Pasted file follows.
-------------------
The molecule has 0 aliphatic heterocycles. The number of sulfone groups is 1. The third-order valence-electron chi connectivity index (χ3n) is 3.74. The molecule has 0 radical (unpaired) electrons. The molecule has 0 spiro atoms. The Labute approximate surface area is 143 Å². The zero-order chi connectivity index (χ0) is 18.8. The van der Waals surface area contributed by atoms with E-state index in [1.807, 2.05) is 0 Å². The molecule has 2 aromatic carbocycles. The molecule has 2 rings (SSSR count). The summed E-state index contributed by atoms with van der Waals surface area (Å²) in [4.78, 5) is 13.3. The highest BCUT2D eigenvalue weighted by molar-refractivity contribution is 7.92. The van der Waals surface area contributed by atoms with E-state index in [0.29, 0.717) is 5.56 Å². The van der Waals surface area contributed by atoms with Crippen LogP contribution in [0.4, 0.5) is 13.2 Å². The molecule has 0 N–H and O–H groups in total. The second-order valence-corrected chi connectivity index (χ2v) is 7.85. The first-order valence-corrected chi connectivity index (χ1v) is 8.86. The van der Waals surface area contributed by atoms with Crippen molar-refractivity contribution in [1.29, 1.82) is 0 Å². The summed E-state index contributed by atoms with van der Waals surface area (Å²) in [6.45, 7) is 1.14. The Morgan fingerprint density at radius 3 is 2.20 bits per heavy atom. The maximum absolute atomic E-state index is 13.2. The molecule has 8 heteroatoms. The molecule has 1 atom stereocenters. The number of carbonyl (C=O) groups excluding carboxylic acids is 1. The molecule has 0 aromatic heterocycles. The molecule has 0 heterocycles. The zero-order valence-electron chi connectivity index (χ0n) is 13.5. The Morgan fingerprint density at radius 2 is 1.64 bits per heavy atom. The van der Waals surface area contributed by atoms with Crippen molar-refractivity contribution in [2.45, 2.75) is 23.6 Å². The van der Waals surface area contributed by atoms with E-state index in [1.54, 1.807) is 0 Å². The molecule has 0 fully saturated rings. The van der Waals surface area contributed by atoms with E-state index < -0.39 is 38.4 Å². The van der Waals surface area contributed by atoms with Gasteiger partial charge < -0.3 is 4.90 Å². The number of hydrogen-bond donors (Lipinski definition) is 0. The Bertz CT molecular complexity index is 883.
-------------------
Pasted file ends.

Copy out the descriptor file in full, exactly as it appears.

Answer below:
The molecule has 0 aliphatic heterocycles. The number of sulfone groups is 1. The third-order valence-electron chi connectivity index (χ3n) is 3.74. The molecule has 0 radical (unpaired) electrons. The molecule has 0 spiro atoms. The Labute approximate surface area is 143 Å². The zero-order chi connectivity index (χ0) is 18.8. The van der Waals surface area contributed by atoms with E-state index in [1.807, 2.05) is 0 Å². The molecule has 2 aromatic carbocycles. The molecule has 2 rings (SSSR count). The summed E-state index contributed by atoms with van der Waals surface area (Å²) in [4.78, 5) is 13.3. The highest BCUT2D eigenvalue weighted by molar-refractivity contribution is 7.92. The van der Waals surface area contributed by atoms with E-state index in [0.29, 0.717) is 5.56 Å². The van der Waals surface area contributed by atoms with Crippen LogP contribution in [0.4, 0.5) is 13.2 Å². The molecule has 0 N–H and O–H groups in total. The second-order valence-corrected chi connectivity index (χ2v) is 7.85. The first-order valence-corrected chi connectivity index (χ1v) is 8.86. The van der Waals surface area contributed by atoms with Crippen molar-refractivity contribution in [1.29, 1.82) is 0 Å². The summed E-state index contributed by atoms with van der Waals surface area (Å²) in [6.45, 7) is 1.14. The Morgan fingerprint density at radius 3 is 2.20 bits per heavy atom. The maximum absolute atomic E-state index is 13.2. The molecule has 8 heteroatoms. The molecule has 1 atom stereocenters. The number of carbonyl (C=O) groups excluding carboxylic acids is 1. The molecule has 0 aromatic heterocycles. The molecule has 0 heterocycles. The zero-order valence-electron chi connectivity index (χ0n) is 13.5. The Morgan fingerprint density at radius 2 is 1.64 bits per heavy atom. The van der Waals surface area contributed by atoms with Crippen molar-refractivity contribution in [2.45, 2.75) is 23.6 Å². The van der Waals surface area contributed by atoms with E-state index in [1.54, 1.807) is 0 Å². The molecule has 0 fully saturated rings. The van der Waals surface area contributed by atoms with E-state index < -0.39 is 38.4 Å². The van der Waals surface area contributed by atoms with Gasteiger partial charge < -0.3 is 4.90 Å². The number of hydrogen-bond donors (Lipinski definition) is 0. The Bertz CT molecular complexity index is 883.